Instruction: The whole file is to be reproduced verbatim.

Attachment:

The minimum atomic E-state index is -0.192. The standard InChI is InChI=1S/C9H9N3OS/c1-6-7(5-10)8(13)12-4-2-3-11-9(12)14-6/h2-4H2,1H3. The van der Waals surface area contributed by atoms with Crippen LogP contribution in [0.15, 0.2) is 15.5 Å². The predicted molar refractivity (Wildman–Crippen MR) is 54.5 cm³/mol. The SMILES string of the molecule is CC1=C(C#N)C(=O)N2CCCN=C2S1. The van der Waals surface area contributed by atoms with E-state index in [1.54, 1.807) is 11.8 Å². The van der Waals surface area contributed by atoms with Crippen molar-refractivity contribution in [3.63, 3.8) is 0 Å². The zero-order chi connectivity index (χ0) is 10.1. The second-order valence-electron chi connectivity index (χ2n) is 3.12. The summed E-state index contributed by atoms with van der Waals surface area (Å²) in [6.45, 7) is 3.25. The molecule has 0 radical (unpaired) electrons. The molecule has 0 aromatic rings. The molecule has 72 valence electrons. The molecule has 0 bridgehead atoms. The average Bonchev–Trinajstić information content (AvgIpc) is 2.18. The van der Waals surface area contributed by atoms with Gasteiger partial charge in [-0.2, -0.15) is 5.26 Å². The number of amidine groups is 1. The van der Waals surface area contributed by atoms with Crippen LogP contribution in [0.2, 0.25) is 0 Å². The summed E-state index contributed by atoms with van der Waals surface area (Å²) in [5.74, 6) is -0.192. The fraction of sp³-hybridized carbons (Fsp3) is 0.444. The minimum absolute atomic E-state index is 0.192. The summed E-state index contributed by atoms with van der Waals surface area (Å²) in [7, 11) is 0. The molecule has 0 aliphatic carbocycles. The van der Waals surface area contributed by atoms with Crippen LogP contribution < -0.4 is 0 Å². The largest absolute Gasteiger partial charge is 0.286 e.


The minimum atomic E-state index is -0.192. The standard InChI is InChI=1S/C9H9N3OS/c1-6-7(5-10)8(13)12-4-2-3-11-9(12)14-6/h2-4H2,1H3. The van der Waals surface area contributed by atoms with Crippen LogP contribution in [0.15, 0.2) is 15.5 Å². The predicted molar refractivity (Wildman–Crippen MR) is 54.5 cm³/mol. The SMILES string of the molecule is CC1=C(C#N)C(=O)N2CCCN=C2S1. The van der Waals surface area contributed by atoms with E-state index in [1.54, 1.807) is 11.8 Å². The van der Waals surface area contributed by atoms with Crippen molar-refractivity contribution in [3.63, 3.8) is 0 Å². The zero-order chi connectivity index (χ0) is 10.1. The second-order valence-electron chi connectivity index (χ2n) is 3.12. The summed E-state index contributed by atoms with van der Waals surface area (Å²) in [6.45, 7) is 3.25. The molecule has 0 radical (unpaired) electrons. The molecule has 0 aromatic rings. The molecule has 72 valence electrons. The molecule has 0 bridgehead atoms. The average Bonchev–Trinajstić information content (AvgIpc) is 2.18. The van der Waals surface area contributed by atoms with Gasteiger partial charge in [-0.2, -0.15) is 5.26 Å². The number of amidine groups is 1. The van der Waals surface area contributed by atoms with Crippen LogP contribution in [0.2, 0.25) is 0 Å². The summed E-state index contributed by atoms with van der Waals surface area (Å²) in [5.74, 6) is -0.192. The fraction of sp³-hybridized carbons (Fsp3) is 0.444. The minimum absolute atomic E-state index is 0.192. The summed E-state index contributed by atoms with van der Waals surface area (Å²) in [7, 11) is 0. The molecule has 0 aliphatic carbocycles. The van der Waals surface area contributed by atoms with Crippen LogP contribution < -0.4 is 0 Å². The largest absolute Gasteiger partial charge is 0.286 e.